By Rob Coleridge and Naomi Findlay
Judges are becoming increasingly critical of oral evidence, with many complaining that witness statements have become lengthy, detailed documents produced at great expense by lawyers, rather than being in “the witnesses own words” as is required by paragraph 18.1 of CPR Practice Direction 32. Lord Justice Leggatt is of the opinion that Judges should “place little if any reliance on witnesses” and Lord Neuberger has gone as far as to say “There is an argument for abandoning oral evidence, as they do in most civil systems in Europe”.
As a result of these growing criticisms, the Witness Evidence Working Group (“WEWG”) was convened earlier this year to review the current rules regarding witness evidence in commercial court trials. As part of its review, the WEWG sent out a survey to users of all the Business and Property Courts in the High Court in London seeking views on the effectiveness of witness evidence under the current system and how it could be improved. In particular, the survey invited comments on various alternatives to the current system, ranging from keeping it as it is to removing witness statements in their entirety and various options in between.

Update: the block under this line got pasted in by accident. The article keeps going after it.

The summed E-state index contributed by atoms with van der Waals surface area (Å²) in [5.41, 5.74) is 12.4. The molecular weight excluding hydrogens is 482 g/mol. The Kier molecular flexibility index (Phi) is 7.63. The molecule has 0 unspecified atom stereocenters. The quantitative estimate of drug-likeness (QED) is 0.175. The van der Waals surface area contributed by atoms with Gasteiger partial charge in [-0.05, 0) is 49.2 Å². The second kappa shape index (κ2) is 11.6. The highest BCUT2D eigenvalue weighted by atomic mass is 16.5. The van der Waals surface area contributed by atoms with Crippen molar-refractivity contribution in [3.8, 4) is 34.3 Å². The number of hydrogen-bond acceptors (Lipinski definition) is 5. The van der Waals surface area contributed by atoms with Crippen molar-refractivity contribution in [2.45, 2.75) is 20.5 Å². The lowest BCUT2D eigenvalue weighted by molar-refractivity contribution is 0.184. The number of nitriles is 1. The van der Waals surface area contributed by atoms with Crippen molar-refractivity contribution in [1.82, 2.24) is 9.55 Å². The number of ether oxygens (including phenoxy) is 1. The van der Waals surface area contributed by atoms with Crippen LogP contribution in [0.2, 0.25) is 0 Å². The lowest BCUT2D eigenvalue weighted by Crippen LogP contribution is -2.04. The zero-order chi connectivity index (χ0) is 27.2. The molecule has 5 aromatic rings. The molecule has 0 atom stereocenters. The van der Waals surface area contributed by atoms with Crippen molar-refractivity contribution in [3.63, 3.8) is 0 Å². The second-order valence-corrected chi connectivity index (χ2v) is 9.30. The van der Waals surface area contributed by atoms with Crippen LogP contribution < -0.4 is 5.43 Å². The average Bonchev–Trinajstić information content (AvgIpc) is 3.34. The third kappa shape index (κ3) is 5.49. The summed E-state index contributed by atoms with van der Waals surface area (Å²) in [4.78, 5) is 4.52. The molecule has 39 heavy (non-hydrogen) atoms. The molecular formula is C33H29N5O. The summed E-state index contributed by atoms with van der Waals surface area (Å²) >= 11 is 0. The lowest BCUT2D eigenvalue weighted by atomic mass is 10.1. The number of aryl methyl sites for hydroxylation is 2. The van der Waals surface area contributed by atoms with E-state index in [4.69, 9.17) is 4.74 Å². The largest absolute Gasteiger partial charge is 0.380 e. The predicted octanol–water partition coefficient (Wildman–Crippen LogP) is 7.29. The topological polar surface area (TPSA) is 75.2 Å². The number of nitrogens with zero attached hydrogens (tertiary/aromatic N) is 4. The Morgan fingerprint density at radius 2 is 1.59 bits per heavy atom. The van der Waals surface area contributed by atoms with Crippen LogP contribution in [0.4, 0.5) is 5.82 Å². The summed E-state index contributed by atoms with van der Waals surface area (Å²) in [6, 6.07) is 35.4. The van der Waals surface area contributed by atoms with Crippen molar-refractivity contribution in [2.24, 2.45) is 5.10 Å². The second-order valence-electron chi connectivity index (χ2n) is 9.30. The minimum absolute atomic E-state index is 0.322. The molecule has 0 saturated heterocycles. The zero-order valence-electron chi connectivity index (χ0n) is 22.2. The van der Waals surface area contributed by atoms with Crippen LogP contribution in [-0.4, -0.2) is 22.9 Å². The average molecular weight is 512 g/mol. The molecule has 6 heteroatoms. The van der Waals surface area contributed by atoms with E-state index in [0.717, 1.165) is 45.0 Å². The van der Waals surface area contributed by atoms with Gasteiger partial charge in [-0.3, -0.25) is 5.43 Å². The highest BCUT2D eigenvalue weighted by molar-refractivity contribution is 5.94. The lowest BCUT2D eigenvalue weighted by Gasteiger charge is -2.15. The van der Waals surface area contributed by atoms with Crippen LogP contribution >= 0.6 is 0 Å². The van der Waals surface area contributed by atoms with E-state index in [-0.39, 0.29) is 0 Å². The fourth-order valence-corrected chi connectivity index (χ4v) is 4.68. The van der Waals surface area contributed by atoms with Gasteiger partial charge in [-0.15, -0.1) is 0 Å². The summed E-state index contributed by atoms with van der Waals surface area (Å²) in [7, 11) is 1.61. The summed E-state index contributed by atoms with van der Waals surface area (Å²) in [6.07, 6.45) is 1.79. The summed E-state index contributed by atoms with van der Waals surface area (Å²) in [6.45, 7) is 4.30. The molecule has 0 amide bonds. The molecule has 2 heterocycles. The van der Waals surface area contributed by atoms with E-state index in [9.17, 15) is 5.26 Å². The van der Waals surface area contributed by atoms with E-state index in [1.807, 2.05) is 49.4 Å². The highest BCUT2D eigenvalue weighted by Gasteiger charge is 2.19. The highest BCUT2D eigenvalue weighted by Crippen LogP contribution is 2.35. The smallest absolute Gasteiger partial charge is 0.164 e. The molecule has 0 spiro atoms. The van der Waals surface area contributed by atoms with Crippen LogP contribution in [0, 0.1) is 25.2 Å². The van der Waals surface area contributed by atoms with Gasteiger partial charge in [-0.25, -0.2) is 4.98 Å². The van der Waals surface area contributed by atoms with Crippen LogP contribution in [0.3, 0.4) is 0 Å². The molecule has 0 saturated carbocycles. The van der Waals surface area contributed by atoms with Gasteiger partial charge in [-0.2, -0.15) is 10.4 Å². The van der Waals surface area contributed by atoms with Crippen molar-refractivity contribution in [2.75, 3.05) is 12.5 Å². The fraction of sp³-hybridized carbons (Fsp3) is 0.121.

The deadline for responding to the survey was 23 November and we await further comment from the WEWG. There are certainly issues with the current regime but we’re not convinced the results will lead to the courts going so far as to remove witness statements altogether. Perhaps we will see the courts begin to take a more active approach to exercise their existing powers to limit oral evidence only to cases and issues where is absolutely necessary.
Either way, if the results of the survey eventually lead to a more focused, cost-effective witness evidence process, that would be a positive outcome which we would certainly support.
...witness statements had become over-elaborate documents produced at great expense by legal teams, rather than being the product of the witness him or herself. Discontent has also been expressed about the use of witness statements as a vehicle for detailed commentary on disclosure and argument and doubts have been raised about their reliability.